TAKING CARE OF OUR GERIATRIC ANIMALS
Just like with humans, the more animals advance in age, the more they’re at risk for developing such common diseases as osteoarthritis, diabetes, kidney problems.
This is why our “mature” individuals are carefully monitored by our animal care staff.
Indeed, from our technicians, who work with them on a daily basis, to the veterinarian and our animal nutritionist, their objective here is to offer them the most comfortable and pleasant last part of their lives.
There are quite a few parallels to be made with human beings going through the same process;
Like us, older animals often suffer from a loss of mobility and have less energy. Accommodations are often required for meal times, access to certain areas and group living.
Ramps can be installed in their habitats to facilitate climbing to higher elevations; meals are taken away from the group to respect their individual pace, and when rowdiness and roughhousing become a source of stress for these animals, we make sure to give them some quiet alone time during the day.
Their diet also needs to be reviewed and adjusted; due to lower activity levels generally observed in geriatric animals, the food offered and the quantities must be adapted to their health status.
It’s important not to overfeed these animals, because obesity issues can aggravate age-related conditions such as osteoarthritis. Food can also be offered in different ways to accommodate each individual’s ability to ingest and chew.
Because they require more care, many of these animals undergo biomedical training that allows technicians to perform certain manoeuvres without having to use anaesthetics: taking blood samples, checking their teeth and gums, taking their temperature, etc.
By using positive reinforcement, these sessions become part of the animal’s routine and greatly help to reduce the risk of stress.
We understand, small, age-related injuries can be painful and uncomfortable. Therefore, the veterinary team acts in a supportive capacity with everything that is put in place to make the hurting animal as comfortable as possible.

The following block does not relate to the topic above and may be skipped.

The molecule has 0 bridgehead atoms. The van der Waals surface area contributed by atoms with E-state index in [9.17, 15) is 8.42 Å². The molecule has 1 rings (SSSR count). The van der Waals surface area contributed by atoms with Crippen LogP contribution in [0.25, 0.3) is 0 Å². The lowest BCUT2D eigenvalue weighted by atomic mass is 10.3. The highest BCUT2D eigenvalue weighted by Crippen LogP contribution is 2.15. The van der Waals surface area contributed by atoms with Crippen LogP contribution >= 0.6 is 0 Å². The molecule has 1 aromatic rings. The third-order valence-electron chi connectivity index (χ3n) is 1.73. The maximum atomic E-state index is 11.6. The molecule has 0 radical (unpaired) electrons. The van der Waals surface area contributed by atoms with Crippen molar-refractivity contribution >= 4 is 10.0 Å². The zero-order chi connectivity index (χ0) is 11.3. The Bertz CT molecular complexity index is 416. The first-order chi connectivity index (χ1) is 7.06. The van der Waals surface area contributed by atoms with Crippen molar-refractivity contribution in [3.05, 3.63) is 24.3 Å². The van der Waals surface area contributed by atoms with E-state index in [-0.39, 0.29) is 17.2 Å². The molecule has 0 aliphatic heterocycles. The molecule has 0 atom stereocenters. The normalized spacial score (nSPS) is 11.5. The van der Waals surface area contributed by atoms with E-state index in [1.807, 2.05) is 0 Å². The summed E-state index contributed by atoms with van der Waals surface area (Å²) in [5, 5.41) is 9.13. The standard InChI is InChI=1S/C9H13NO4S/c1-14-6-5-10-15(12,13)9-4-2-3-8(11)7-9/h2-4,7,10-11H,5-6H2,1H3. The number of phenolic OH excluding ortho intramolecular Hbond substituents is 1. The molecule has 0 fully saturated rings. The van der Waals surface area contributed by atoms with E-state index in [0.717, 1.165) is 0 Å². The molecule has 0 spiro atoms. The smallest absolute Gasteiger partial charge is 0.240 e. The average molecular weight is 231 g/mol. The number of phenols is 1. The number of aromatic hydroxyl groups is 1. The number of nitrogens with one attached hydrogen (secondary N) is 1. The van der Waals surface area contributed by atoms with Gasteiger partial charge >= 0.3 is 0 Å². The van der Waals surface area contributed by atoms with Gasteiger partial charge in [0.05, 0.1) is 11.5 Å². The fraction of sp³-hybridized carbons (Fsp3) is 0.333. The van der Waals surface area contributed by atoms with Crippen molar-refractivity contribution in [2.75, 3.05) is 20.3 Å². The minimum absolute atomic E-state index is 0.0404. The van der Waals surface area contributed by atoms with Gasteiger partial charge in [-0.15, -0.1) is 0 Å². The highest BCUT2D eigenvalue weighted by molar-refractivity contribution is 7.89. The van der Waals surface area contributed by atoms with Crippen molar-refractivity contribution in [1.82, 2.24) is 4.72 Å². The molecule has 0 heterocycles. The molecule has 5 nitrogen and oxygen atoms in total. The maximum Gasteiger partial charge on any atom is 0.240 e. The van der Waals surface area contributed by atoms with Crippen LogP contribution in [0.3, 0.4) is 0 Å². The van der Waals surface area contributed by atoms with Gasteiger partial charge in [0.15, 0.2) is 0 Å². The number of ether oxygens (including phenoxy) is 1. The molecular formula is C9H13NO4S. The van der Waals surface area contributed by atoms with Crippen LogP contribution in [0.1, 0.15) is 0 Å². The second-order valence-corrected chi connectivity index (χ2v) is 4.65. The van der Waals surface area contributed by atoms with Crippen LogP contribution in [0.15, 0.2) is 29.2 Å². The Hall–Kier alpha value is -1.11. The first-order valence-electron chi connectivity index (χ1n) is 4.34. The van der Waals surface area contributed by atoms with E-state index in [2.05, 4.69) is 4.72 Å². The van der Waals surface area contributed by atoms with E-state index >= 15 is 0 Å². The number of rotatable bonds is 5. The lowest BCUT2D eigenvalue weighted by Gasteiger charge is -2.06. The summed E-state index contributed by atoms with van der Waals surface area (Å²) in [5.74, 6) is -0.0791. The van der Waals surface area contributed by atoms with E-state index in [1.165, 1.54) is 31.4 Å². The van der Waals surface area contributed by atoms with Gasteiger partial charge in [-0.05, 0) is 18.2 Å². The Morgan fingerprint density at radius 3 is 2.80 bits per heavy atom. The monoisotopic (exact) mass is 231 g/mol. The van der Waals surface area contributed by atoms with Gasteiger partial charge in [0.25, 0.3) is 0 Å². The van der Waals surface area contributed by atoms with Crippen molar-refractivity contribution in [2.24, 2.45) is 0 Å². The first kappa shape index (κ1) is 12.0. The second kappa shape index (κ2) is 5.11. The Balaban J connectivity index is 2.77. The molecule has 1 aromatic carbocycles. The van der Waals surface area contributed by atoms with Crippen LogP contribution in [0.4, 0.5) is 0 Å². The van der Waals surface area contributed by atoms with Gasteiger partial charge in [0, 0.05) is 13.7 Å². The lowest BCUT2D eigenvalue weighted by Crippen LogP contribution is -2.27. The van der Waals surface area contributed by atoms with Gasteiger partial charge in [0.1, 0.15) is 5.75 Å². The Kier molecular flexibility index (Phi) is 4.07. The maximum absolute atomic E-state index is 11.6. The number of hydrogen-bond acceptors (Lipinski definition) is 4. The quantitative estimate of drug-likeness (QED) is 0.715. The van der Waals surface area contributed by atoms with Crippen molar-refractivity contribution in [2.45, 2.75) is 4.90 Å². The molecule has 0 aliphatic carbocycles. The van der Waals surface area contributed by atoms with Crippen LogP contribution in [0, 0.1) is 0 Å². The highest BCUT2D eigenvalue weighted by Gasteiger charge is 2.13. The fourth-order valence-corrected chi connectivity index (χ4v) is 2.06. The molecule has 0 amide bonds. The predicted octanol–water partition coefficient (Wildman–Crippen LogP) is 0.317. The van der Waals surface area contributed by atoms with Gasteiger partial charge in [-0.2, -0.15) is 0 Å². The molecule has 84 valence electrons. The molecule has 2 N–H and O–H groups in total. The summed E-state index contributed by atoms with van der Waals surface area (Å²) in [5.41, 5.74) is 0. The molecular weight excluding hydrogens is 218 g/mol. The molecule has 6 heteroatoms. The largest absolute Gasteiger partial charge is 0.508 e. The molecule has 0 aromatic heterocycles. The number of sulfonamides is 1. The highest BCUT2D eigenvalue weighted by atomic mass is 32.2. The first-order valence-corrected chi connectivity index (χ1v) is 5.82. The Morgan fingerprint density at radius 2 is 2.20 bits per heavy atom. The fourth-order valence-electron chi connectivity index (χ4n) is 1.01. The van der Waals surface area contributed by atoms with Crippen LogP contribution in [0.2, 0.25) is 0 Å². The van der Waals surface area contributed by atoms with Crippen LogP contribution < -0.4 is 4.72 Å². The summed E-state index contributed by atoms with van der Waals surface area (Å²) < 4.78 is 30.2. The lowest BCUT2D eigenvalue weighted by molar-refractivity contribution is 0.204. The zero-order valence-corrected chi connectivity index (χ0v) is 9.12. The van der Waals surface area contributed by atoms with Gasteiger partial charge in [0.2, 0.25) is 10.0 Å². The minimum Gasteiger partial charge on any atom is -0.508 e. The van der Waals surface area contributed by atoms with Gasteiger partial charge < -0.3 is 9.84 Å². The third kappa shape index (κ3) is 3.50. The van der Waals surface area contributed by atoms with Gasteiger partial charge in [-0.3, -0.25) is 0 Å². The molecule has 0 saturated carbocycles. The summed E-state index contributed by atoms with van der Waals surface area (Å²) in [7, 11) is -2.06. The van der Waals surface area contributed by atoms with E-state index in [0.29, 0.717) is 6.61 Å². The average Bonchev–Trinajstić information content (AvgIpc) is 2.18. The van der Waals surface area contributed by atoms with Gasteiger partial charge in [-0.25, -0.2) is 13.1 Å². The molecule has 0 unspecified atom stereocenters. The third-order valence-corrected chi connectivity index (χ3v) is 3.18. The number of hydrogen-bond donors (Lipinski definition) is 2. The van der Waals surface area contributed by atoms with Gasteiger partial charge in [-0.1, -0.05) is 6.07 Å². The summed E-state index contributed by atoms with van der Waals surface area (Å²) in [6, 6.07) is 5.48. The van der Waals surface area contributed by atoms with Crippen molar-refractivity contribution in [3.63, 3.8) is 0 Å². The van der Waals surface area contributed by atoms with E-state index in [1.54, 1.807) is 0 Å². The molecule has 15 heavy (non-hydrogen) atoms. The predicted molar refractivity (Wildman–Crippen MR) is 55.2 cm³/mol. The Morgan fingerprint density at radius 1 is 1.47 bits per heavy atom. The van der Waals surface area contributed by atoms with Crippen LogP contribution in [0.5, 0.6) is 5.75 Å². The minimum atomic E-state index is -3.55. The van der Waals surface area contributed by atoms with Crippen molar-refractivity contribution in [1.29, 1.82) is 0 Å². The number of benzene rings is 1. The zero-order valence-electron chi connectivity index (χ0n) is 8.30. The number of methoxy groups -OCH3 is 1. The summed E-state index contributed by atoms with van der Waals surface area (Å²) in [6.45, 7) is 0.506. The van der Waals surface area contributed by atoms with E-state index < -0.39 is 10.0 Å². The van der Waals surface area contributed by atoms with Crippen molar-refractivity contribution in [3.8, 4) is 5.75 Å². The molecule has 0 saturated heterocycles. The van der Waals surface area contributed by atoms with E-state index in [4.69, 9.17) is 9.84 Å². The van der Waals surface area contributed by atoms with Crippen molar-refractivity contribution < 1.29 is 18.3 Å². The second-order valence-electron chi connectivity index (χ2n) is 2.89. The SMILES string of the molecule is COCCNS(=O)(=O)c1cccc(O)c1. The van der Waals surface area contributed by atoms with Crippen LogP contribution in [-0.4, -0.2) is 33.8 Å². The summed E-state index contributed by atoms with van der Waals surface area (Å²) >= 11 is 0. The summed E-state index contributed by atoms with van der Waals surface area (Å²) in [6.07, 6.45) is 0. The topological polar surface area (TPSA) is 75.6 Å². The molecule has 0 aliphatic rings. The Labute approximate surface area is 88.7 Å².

Medication is often offered when signs of pain and discomfort can be observed: limping, difficulty getting up or lying down, loss of appetite, a tendency to sleep more, decreased interest in peers, enrichment, daily activities, etc.
Even though animals can’t express themselves in words, they have different ways of communicating to us that something is wrong.
Animal care technicians have an intimate knowledge of the animals under their care and are sensitive to the slightest changes in their behaviour.
Because they have access to veterinary care, a well-balanced and steady diet and a stress-free environment, the majority of animals in zoos live longer than they would in the wild.
Although death is an integral part of our life cycle, it still affects us every time. This is especially the case for our care staff who have been with these animals sometimes for more than 30 years!
We would much rather keep them healthy for a longer period of time!
The Zoo de Granby is home to a few senior animals having exceeded their life expectancy in the wild. These include Chrissy, a 46-year-old female Geoffroy’s spider monkey (longevity of 28 years), Shaboola, a 43-year-old rhinoceros (longevity of 35-40 years) and Dafina, an 18-year-old spotted-necked otter (longevity of 8–10 years).
Recently, we witnessed the general physical examination of another of our longevity champions: Kamili, a 30-year-old female mandrill! Watch the video!